INDEPENDENT MP Andrew Wilkie believes the voluntary code of conduct used by the banking sector is a "toothless device" and must be changed to support consumers and small business.

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The Tasmanian MP says that since 2004 there have been 2.5 million complaints made against Australian banks but under the current code only 200 have been investigated.

"There is clear evidence the current voluntary code of practice, which has been set up by the banks, run by the banks, overseen by the banks, frankly, it just doesn't work," Mr Wilkie told reporters in Canberra.

He will introduce a private members bill into parliament to establish a mandatory banking code of conduct and give the Australian Prudential Regulation Authority (APRA) additional powers to "name and shame" banks that don't follow the code.

It would also be able to fine banks that are repeat offenders.

Mr Wilkie said the new code would be determined by the relevant minister in consultation with the banks and consumers groups with the current code as its basis.

He said his actions were in response to approaches from small business that have found themselves in dispute with the banks.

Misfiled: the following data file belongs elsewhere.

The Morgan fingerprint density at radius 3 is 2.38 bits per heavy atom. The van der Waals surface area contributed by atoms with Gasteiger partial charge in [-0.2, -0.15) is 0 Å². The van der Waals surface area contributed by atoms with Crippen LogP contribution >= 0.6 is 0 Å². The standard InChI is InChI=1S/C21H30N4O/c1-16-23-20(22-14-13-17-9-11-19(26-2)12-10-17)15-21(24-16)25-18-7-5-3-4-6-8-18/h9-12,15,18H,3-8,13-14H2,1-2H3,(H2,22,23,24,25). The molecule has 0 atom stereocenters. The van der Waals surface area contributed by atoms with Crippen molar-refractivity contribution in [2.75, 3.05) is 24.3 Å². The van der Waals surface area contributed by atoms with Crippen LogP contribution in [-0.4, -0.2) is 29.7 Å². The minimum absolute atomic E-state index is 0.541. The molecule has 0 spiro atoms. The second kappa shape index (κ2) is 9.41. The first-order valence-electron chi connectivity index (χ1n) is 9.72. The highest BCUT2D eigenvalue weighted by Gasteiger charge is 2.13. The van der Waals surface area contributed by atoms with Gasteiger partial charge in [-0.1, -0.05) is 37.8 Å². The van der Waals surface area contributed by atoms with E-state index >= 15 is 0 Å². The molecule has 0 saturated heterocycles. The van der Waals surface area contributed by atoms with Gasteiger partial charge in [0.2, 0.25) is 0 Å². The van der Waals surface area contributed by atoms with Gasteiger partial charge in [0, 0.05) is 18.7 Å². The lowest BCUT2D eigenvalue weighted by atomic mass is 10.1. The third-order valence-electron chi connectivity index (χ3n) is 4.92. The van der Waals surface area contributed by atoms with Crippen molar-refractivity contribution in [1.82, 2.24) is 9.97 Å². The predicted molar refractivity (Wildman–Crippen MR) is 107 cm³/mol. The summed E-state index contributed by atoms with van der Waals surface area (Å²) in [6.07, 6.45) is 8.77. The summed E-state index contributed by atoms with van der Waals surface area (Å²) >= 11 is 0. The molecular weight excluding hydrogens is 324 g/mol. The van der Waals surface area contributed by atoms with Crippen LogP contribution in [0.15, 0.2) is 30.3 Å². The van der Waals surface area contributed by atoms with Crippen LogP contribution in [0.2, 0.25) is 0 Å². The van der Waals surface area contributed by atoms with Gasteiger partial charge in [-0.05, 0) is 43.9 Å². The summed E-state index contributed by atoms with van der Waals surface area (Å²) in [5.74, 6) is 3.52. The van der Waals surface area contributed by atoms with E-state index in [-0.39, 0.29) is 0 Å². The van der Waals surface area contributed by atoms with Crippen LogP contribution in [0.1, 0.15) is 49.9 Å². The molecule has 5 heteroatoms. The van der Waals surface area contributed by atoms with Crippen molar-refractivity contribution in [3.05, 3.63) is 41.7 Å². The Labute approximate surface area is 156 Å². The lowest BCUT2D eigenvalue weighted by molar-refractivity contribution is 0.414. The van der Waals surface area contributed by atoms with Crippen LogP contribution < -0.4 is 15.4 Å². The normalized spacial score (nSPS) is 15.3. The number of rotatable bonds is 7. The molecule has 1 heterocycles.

The banking industry rejected Mr Wilkie's claims that the current code was "toothless", saying it works well for banks' customers, including small businesses.

Australian Bankers' Association chief executive Steven Munchenberg said the code was a contract between customers and subscribing banks, which means courts can review compliance with the code.

"Banks' small-business customers and individual customers have a number of avenues they can take a complaint if they believe that a bank has breached the code of banking practice," Mr Munchenberg said in a statement.

These include the Financial Ombudsman Service, the Code Compliance Monitoring Committee, and the Australian Securities and Investments Commission.

"APRA is a prudential regulator and has no role in looking at these types of issues," he said.

"We need to be wary of just adding additional layers of regulation that make it more risky and expensive to lend to small businesses."